London, Apr.19 (ANI): Scientists are waiting to see of Iceland's Eyjafjallajvkull volcano's 'Angry Sister' Katla also erupts.
Every time in recorded history that the Eyjafjallajvkull volcano has erupted, the much larger Katla volcano has also erupted, making the volcanic history of Iceland uncomfortable reading for thousands of would-be air travelers, who are stranded across northern Europe and beyond. he last time Eyjafjallajvkull erupted, it continued belching the Earth's unsettled insides for 14 months, from December 1821 to January 1823.
According to the BBC, scientists do not expect Eyjafjallajvkull to keep northern Europe's airports closed for 14 months, but they suggest that Eyjafjallajvkull's impact on world travel might not end with the end of this current eruption.
Moreover, Iceland's "Angry Sister" hasn't even awoken yet.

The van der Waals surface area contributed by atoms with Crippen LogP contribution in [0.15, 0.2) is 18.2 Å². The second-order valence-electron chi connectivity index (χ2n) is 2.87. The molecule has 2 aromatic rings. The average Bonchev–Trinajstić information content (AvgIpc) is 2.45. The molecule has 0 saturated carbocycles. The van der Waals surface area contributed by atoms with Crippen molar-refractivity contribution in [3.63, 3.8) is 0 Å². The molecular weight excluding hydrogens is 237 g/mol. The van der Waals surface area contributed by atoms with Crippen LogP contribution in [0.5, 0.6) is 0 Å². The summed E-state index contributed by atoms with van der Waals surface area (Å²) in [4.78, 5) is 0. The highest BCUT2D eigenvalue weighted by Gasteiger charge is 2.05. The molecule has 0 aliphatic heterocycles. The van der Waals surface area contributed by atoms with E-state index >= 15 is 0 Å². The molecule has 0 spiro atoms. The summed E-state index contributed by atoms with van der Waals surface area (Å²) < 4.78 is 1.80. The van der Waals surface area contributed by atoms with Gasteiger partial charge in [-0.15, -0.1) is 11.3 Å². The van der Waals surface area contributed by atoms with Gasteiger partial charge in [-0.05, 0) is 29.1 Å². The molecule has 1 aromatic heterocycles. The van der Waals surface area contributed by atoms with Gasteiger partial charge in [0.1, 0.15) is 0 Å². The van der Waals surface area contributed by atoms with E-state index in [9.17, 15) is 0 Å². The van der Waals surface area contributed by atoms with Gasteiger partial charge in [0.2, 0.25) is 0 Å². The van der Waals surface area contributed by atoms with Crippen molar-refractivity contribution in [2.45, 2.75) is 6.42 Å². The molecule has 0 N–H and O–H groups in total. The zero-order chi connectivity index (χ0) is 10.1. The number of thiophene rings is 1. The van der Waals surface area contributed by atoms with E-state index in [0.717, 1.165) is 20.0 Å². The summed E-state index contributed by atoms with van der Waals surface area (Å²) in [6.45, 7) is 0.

The three times in recorded history when Eyjafjallajvkull has erupted, its neighbor, the much larger Katla, has followed suit.
Data does yet suggest that a Katla eruption is imminent. Yet, in some respects, it is the far greater concern, both in Iceland and beyond.
Katla has erupted 16 times since 930, in 1755 exploding so violently that its ash settled on parts of Scotland.
In 1918, Katla tore chunks of ice the size of houses from the Myrdalsjvkull glacier atop it, sending them careening down its slopes and into the Atlantic on floods of melted glacier water.
While Eyjafjallavvkull is virtually anonymous in Icelandic lore, Katla is one of the "Angry Sisters" along its even-more active twin, Hekla.
The 1918 eruption was the last major eruption of Katla - a volcano that has erupted twice a century, on average - which is why scientists have paid particularly close attention to it in recent days. (ANI)